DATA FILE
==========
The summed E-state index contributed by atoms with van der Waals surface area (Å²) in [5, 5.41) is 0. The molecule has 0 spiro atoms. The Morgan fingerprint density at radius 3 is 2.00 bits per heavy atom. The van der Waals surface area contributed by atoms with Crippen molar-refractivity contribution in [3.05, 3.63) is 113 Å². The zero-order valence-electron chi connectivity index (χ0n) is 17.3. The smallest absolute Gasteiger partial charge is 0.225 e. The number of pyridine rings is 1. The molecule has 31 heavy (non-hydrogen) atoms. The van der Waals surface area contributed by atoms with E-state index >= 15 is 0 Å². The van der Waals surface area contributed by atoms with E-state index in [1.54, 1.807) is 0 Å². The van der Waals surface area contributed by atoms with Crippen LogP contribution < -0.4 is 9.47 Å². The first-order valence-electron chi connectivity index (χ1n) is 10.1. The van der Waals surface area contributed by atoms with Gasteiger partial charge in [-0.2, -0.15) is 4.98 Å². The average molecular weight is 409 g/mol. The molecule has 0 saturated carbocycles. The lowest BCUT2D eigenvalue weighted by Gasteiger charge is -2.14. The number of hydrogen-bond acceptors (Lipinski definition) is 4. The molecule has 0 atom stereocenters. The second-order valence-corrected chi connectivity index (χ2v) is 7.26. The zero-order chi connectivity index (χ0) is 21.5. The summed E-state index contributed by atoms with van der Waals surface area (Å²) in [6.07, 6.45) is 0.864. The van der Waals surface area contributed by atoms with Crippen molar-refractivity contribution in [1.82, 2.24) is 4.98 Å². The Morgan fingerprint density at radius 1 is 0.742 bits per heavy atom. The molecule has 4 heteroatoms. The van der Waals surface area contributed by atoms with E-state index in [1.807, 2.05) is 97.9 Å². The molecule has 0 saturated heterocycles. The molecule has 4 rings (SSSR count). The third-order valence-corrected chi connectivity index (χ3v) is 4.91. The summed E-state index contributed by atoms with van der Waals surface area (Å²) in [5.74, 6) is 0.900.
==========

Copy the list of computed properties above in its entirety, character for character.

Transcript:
The summed E-state index contributed by atoms with van der Waals surface area (Å²) in [5, 5.41) is 0. The molecule has 0 spiro atoms. The Morgan fingerprint density at radius 3 is 2.00 bits per heavy atom. The van der Waals surface area contributed by atoms with Crippen molar-refractivity contribution in [3.05, 3.63) is 113 Å². The zero-order valence-electron chi connectivity index (χ0n) is 17.3. The smallest absolute Gasteiger partial charge is 0.225 e. The number of pyridine rings is 1. The molecule has 31 heavy (non-hydrogen) atoms. The van der Waals surface area contributed by atoms with E-state index >= 15 is 0 Å². The van der Waals surface area contributed by atoms with E-state index in [1.54, 1.807) is 0 Å². The van der Waals surface area contributed by atoms with Crippen LogP contribution < -0.4 is 9.47 Å². The first-order valence-electron chi connectivity index (χ1n) is 10.1. The van der Waals surface area contributed by atoms with Gasteiger partial charge in [-0.2, -0.15) is 4.98 Å². The average molecular weight is 409 g/mol. The molecule has 0 saturated carbocycles. The lowest BCUT2D eigenvalue weighted by Gasteiger charge is -2.14. The number of hydrogen-bond acceptors (Lipinski definition) is 4. The molecule has 0 atom stereocenters. The second-order valence-corrected chi connectivity index (χ2v) is 7.26. The zero-order chi connectivity index (χ0) is 21.5. The summed E-state index contributed by atoms with van der Waals surface area (Å²) in [6.07, 6.45) is 0.864. The van der Waals surface area contributed by atoms with Crippen molar-refractivity contribution in [1.82, 2.24) is 4.98 Å². The Morgan fingerprint density at radius 1 is 0.742 bits per heavy atom. The molecule has 4 heteroatoms. The van der Waals surface area contributed by atoms with E-state index in [1.807, 2.05) is 97.9 Å². The molecule has 0 saturated heterocycles. The molecule has 4 rings (SSSR count). The third-order valence-corrected chi connectivity index (χ3v) is 4.91. The summed E-state index contributed by atoms with van der Waals surface area (Å²) in [5.74, 6) is 0.900.